Hemant Kumar, Ambala

Tax should not pinch too hard

No local, state or central government can run without imposing various taxes to provide best possible amenities and services to citizens. Taxation is one of the essential means to generate finances. But the legendary economist Chanakya had advised the king to impose taxes that are rational, logical, justified and realistic and should not pinch the people too hard. By opposing house tax, both the Congress and BJP councillors want to win popular support. The same councillors are wasting public money on tours with their families. The civic body cannot function well with this mismatch between the income and expenditure. At the same time, it is undemocratic on the part of the UT administrator not to grant more powers to the councillors until they agree to impose the enhanced house tax. These elected representatives are directly answerable and accountable to the people. How is it justified to increase the tax from `1 to `20 within a year? The tax rate must be made rational and justified. The UT administration and municipal corporation must understand each other’s compulsions for the benefit of the city.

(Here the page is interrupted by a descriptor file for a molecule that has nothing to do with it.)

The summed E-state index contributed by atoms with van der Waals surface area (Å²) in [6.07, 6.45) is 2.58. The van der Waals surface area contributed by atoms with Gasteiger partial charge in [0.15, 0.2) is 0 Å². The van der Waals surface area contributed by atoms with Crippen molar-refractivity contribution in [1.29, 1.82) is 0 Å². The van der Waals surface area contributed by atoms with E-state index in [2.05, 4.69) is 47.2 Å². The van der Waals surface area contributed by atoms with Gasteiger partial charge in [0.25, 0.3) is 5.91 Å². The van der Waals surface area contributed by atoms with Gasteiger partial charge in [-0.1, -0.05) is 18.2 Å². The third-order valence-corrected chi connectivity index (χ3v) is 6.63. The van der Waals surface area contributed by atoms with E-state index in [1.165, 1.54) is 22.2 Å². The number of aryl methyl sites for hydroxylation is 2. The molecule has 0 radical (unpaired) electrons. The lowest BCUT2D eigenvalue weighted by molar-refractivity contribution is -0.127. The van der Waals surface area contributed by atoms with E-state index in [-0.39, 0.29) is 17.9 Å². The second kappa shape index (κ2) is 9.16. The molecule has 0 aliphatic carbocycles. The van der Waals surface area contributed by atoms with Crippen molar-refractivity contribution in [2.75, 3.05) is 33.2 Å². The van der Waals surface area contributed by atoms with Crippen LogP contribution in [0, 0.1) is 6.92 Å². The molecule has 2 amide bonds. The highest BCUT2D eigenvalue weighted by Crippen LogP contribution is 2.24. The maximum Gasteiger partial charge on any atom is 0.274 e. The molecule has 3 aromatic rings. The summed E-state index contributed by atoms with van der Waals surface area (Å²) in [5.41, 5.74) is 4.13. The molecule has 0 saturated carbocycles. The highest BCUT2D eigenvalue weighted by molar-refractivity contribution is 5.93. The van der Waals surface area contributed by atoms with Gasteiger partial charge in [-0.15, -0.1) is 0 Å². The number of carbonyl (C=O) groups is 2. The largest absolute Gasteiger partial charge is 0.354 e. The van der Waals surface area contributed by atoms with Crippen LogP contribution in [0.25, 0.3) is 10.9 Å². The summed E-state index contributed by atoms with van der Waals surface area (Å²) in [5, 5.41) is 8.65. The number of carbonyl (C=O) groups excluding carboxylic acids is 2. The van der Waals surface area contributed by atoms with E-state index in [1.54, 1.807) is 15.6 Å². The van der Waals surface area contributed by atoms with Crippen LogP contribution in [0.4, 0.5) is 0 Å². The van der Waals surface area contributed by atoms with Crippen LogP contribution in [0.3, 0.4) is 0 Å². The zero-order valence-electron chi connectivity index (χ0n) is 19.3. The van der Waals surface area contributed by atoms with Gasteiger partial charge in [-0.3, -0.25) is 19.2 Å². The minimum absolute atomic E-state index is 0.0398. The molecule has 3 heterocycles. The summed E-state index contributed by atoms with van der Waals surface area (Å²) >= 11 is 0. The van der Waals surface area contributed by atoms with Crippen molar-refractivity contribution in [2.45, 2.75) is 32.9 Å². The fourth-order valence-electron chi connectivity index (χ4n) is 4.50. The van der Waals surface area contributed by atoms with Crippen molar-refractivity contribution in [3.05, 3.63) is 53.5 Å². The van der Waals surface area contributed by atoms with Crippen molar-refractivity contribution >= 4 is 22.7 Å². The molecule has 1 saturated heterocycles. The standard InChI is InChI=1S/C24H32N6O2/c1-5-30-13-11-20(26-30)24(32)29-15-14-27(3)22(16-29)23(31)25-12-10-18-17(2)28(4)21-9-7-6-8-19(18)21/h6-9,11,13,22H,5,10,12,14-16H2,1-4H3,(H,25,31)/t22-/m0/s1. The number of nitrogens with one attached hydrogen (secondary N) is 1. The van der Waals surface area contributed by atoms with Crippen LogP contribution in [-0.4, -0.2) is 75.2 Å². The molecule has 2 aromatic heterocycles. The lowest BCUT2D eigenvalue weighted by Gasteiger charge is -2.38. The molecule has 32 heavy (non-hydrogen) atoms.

Amar Jeet Kumar, SAS Nagar

Increase the rate gradually

Imposition of house tax is fine as long as it is increased gradually. For enhancing revenue, there are many other options as well. When the tax was imposed in 2013, it was said it would be a token amount in order to become eligible to get the Central grant. Also, it is important to monitor that the tax is being paid by all house owners covered under it.

PS Bedi, Chandigarh

Twenty-fold hike not justified

People are not averse to paying house tax, but the twenty-fold increase, as proposed by the UT, is too high a cost for the smart city tag. The deadlock over the issue is because of the fact that while councillors are answerable to their electorate, the administration is not. The councillors are justified in opposing it. Let them and UT officials sit together and work out a solution that will ensure better living conditions for residents.

SC Luthra, Chandigarh

Councillors should spend public money wisely